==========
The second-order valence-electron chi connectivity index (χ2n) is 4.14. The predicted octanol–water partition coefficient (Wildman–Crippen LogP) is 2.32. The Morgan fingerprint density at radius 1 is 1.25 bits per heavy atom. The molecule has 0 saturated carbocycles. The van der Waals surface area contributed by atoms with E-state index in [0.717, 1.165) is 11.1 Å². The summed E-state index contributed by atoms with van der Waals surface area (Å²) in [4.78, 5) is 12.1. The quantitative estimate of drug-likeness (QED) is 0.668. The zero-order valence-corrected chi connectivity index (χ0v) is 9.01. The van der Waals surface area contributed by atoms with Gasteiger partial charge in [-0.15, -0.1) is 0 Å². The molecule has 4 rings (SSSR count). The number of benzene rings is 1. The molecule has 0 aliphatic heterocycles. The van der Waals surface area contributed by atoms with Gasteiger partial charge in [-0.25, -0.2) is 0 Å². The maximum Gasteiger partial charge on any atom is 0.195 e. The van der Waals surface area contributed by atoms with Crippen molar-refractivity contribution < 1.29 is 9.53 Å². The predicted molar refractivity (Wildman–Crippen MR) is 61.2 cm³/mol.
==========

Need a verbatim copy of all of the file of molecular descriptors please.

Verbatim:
The second-order valence-electron chi connectivity index (χ2n) is 4.14. The predicted octanol–water partition coefficient (Wildman–Crippen LogP) is 2.32. The Morgan fingerprint density at radius 1 is 1.25 bits per heavy atom. The molecule has 0 saturated carbocycles. The van der Waals surface area contributed by atoms with E-state index in [0.717, 1.165) is 11.1 Å². The summed E-state index contributed by atoms with van der Waals surface area (Å²) in [4.78, 5) is 12.1. The quantitative estimate of drug-likeness (QED) is 0.668. The zero-order valence-corrected chi connectivity index (χ0v) is 9.01. The van der Waals surface area contributed by atoms with Gasteiger partial charge in [-0.15, -0.1) is 0 Å². The molecule has 4 rings (SSSR count). The number of benzene rings is 1. The molecule has 0 aliphatic heterocycles. The van der Waals surface area contributed by atoms with Gasteiger partial charge in [-0.25, -0.2) is 0 Å². The maximum Gasteiger partial charge on any atom is 0.195 e. The van der Waals surface area contributed by atoms with Crippen molar-refractivity contribution < 1.29 is 9.53 Å². The predicted molar refractivity (Wildman–Crippen MR) is 61.2 cm³/mol.